March 31, 2014
For Immediate Release
Preparing for Ethnic Holidays 2014
According to a 2010 study funded by the American Sheep Industry Association, ethnic markets comprise a significant and growing portion of the US sheep market. For this reason, producers need to consider the dates of various ethnic holidays (or religious observances) when developing their marketing plans.
Traditionally, the demand for lamb increases at Easter. This year, both (Eastern) Orthodox and Roman (Western) Easter will occur on the same day, April 20. Often, the Easters occur on different Sundays, as different calendars are used to calculate the dates of the holidays. When targeting the Easter markets, be sure to sell the right kind of lambs (usually milk-fed and “fat”) and place lambs in the market place at least 5-10 days before the holiday. As an option, you might consider spreading your risks and sending some lambs directly after the holiday. Prices sometimes are high afterwards as supply is decreased due to the holiday.
Muslim holidays have become increasing important to the US lamb market. There are two major Muslim holidays. Eid ul Fitr or the “Festival of Fast Breaking” follows the holy month of Ramadan, in which Muslims fast from sunrise to sunset and have celebratory meals in the evening. In 2014, this three day holiday will occur on July 29-31. The most important Muslim holiday is Eid ul Adha or the “Festival of the Sacrifice.” In 2014, it will occur October 4-7. This holiday commemorates Abraham’s willingness to sacrifice his son in obedience to God. Instead, he sacrificed a lamb (ram).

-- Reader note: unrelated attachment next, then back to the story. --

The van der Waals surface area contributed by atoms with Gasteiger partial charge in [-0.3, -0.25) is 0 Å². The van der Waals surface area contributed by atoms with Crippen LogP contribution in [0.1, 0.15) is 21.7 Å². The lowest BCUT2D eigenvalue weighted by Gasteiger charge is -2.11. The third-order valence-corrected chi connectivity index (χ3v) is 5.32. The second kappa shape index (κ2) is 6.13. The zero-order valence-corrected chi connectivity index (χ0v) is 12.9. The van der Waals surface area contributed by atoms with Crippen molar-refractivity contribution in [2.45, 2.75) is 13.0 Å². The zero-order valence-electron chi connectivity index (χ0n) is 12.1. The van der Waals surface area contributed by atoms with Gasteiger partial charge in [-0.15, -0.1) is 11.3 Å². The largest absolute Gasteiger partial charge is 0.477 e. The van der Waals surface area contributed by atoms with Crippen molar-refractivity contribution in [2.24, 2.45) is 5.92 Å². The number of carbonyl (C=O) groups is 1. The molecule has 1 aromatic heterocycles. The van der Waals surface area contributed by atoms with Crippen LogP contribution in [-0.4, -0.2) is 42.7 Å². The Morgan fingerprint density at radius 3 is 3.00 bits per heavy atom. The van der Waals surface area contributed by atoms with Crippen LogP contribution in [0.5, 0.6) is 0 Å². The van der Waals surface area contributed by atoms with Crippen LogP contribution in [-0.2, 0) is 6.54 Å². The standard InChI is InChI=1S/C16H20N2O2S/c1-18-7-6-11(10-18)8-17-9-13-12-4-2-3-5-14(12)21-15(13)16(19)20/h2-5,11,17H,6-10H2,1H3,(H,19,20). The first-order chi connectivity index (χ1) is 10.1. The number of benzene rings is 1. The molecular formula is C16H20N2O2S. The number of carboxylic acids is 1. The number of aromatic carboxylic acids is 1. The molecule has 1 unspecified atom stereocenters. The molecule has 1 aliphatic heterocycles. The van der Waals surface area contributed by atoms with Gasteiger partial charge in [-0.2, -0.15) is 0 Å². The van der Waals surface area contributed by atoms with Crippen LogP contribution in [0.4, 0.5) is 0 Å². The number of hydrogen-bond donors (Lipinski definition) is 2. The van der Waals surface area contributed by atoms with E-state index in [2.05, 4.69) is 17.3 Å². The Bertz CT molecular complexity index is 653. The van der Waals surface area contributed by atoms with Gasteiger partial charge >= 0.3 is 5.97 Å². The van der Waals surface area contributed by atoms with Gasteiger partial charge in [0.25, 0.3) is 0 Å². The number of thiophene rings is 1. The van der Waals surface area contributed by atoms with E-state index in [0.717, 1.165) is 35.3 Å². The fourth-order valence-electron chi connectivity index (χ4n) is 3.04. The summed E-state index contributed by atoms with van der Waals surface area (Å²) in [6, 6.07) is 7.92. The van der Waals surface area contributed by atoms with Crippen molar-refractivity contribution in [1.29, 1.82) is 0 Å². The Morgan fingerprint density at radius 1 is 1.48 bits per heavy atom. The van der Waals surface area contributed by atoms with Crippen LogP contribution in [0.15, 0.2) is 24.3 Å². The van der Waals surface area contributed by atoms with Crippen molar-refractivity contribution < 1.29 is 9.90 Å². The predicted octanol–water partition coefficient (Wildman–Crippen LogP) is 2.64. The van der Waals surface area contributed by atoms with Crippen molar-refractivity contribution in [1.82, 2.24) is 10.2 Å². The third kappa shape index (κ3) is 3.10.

Muslim holidays cannot be predicted with exact certainty, since they are based on a lunar calendar and the siting of the moon. For this same reason, Muslim holidays move forward approximately 11 days each year. The type of lamb demanded by Muslim consumers varies, but is usually an older, unblemished lamb or yearling, usually an intact male. As with any market segment, it’s important to learn what potential customers want and will pay a premium for.
To help US sheep producers evaluate and develop potential markets to ethnic consumers, three University Extension systems have partnered with their respective sheep associations to help address this opportunity. Maine, Maryland and Ohio received funding from ASI’s Let’s Grow campaign in 2013 for this effort. A series of webinars on marketing lamb to ethnic consumers was presented in November and December of 2013. These webinars, each 1-hour in length, were recorded and are available for viewing.
In addition, the tri-state ethnic marketing project has created several tools to help producers make better marketing decisions. Susan Schoenian Sheep & Goat Specialist for University of Maryland Extension has developed several spreadsheet templates to help producers evaluate marketing options. Richard Brzozowski, Small Ruminant Specialist for the University of Maine has developed a template for producers to use in learning more about specific ethnic consumers as well as a set of questions for possible use in customer surveys.
For these tools on marketing lamb and mutton to ethnic consumers, go to http://umaine.edu/livestock/sheep/ethnic-marketing-of-lamb-and-mutton/
For links to the webinar series on marketing lamb and mutton to ethnic consumers, go to http://www.sheepandgoat.com/recordings.html#ethnic.